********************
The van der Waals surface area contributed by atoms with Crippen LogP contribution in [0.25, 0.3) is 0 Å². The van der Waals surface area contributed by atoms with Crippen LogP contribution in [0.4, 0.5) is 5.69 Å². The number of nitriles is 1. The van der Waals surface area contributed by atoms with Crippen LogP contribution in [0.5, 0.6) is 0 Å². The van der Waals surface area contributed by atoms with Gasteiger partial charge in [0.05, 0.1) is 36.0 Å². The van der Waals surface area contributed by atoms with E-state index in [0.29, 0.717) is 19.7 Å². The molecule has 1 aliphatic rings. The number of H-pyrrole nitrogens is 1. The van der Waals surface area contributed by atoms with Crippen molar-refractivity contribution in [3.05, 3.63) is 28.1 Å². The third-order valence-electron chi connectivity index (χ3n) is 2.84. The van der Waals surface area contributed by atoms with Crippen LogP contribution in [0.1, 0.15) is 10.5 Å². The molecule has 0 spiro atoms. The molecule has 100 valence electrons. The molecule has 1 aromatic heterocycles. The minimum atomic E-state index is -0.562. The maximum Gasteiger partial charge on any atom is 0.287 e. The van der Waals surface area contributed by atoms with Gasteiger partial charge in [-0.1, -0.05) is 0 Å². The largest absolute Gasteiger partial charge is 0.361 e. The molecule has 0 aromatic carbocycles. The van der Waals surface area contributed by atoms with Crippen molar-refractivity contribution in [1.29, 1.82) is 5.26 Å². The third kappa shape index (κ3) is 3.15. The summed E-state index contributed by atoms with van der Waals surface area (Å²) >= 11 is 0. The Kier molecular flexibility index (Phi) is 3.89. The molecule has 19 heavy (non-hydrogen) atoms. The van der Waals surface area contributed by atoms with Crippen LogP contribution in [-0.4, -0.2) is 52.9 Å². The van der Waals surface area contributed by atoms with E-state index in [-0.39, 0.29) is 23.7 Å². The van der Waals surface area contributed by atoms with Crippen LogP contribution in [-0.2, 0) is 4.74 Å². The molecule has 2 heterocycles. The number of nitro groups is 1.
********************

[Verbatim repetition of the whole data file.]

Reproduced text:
The van der Waals surface area contributed by atoms with Crippen LogP contribution in [0.25, 0.3) is 0 Å². The van der Waals surface area contributed by atoms with Crippen LogP contribution in [0.4, 0.5) is 5.69 Å². The number of nitriles is 1. The van der Waals surface area contributed by atoms with Crippen LogP contribution in [0.5, 0.6) is 0 Å². The van der Waals surface area contributed by atoms with Gasteiger partial charge in [0.05, 0.1) is 36.0 Å². The van der Waals surface area contributed by atoms with E-state index in [0.29, 0.717) is 19.7 Å². The molecule has 1 aliphatic rings. The number of H-pyrrole nitrogens is 1. The van der Waals surface area contributed by atoms with Crippen molar-refractivity contribution in [3.05, 3.63) is 28.1 Å². The third-order valence-electron chi connectivity index (χ3n) is 2.84. The van der Waals surface area contributed by atoms with Crippen LogP contribution in [0.1, 0.15) is 10.5 Å². The molecule has 0 spiro atoms. The molecule has 100 valence electrons. The molecule has 1 aromatic heterocycles. The minimum atomic E-state index is -0.562. The maximum Gasteiger partial charge on any atom is 0.287 e. The van der Waals surface area contributed by atoms with Gasteiger partial charge in [-0.1, -0.05) is 0 Å². The largest absolute Gasteiger partial charge is 0.361 e. The molecule has 0 aromatic carbocycles. The van der Waals surface area contributed by atoms with Crippen molar-refractivity contribution in [1.29, 1.82) is 5.26 Å². The third kappa shape index (κ3) is 3.15. The summed E-state index contributed by atoms with van der Waals surface area (Å²) >= 11 is 0. The Kier molecular flexibility index (Phi) is 3.89. The molecule has 19 heavy (non-hydrogen) atoms. The van der Waals surface area contributed by atoms with Crippen LogP contribution in [-0.4, -0.2) is 52.9 Å². The van der Waals surface area contributed by atoms with E-state index in [-0.39, 0.29) is 23.7 Å². The van der Waals surface area contributed by atoms with Crippen LogP contribution in [-0.2, 0) is 4.74 Å². The molecule has 2 heterocycles. The number of nitro groups is 1.